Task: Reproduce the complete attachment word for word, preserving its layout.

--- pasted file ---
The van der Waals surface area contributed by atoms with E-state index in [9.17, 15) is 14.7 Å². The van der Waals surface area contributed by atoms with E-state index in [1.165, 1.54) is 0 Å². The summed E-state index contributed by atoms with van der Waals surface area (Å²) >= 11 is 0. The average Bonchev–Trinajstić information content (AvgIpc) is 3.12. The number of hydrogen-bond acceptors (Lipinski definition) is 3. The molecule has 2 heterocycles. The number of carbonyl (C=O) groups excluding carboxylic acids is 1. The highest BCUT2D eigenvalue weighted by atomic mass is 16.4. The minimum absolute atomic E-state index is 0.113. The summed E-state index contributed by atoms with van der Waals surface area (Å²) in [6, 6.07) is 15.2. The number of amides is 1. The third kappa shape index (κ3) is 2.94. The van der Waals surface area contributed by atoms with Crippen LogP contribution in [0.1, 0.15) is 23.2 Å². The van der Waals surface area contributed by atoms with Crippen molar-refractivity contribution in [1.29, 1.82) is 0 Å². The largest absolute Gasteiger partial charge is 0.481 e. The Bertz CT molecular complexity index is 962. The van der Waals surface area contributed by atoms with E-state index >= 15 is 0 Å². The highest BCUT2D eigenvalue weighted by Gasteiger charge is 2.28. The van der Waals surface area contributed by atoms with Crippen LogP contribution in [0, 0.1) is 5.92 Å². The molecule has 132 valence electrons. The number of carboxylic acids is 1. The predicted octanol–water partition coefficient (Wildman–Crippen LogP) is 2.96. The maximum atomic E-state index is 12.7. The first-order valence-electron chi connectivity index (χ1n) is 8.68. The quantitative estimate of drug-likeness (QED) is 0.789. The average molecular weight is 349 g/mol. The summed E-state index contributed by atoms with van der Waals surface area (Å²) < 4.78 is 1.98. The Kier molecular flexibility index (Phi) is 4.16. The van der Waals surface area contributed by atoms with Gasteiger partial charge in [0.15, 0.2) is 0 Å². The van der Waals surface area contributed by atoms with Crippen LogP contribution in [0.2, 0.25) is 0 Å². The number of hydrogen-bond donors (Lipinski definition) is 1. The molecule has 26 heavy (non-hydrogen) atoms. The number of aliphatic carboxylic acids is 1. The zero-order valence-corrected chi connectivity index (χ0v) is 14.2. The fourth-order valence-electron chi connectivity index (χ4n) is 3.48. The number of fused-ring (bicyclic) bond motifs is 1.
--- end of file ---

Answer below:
The van der Waals surface area contributed by atoms with E-state index in [9.17, 15) is 14.7 Å². The van der Waals surface area contributed by atoms with E-state index in [1.165, 1.54) is 0 Å². The summed E-state index contributed by atoms with van der Waals surface area (Å²) >= 11 is 0. The average Bonchev–Trinajstić information content (AvgIpc) is 3.12. The number of hydrogen-bond acceptors (Lipinski definition) is 3. The molecule has 2 heterocycles. The number of carbonyl (C=O) groups excluding carboxylic acids is 1. The highest BCUT2D eigenvalue weighted by atomic mass is 16.4. The minimum absolute atomic E-state index is 0.113. The summed E-state index contributed by atoms with van der Waals surface area (Å²) in [6, 6.07) is 15.2. The number of amides is 1. The third kappa shape index (κ3) is 2.94. The van der Waals surface area contributed by atoms with Crippen LogP contribution in [0.1, 0.15) is 23.2 Å². The van der Waals surface area contributed by atoms with Crippen molar-refractivity contribution in [1.29, 1.82) is 0 Å². The largest absolute Gasteiger partial charge is 0.481 e. The Bertz CT molecular complexity index is 962. The van der Waals surface area contributed by atoms with E-state index >= 15 is 0 Å². The highest BCUT2D eigenvalue weighted by Gasteiger charge is 2.28. The van der Waals surface area contributed by atoms with Crippen LogP contribution in [0, 0.1) is 5.92 Å². The molecule has 132 valence electrons. The number of carboxylic acids is 1. The predicted octanol–water partition coefficient (Wildman–Crippen LogP) is 2.96. The maximum atomic E-state index is 12.7. The first-order valence-electron chi connectivity index (χ1n) is 8.68. The quantitative estimate of drug-likeness (QED) is 0.789. The average molecular weight is 349 g/mol. The summed E-state index contributed by atoms with van der Waals surface area (Å²) < 4.78 is 1.98. The Kier molecular flexibility index (Phi) is 4.16. The van der Waals surface area contributed by atoms with Gasteiger partial charge in [0.15, 0.2) is 0 Å². The van der Waals surface area contributed by atoms with Crippen LogP contribution in [0.2, 0.25) is 0 Å². The number of hydrogen-bond donors (Lipinski definition) is 1. The molecule has 26 heavy (non-hydrogen) atoms. The number of aliphatic carboxylic acids is 1. The zero-order valence-corrected chi connectivity index (χ0v) is 14.2. The fourth-order valence-electron chi connectivity index (χ4n) is 3.48. The number of fused-ring (bicyclic) bond motifs is 1.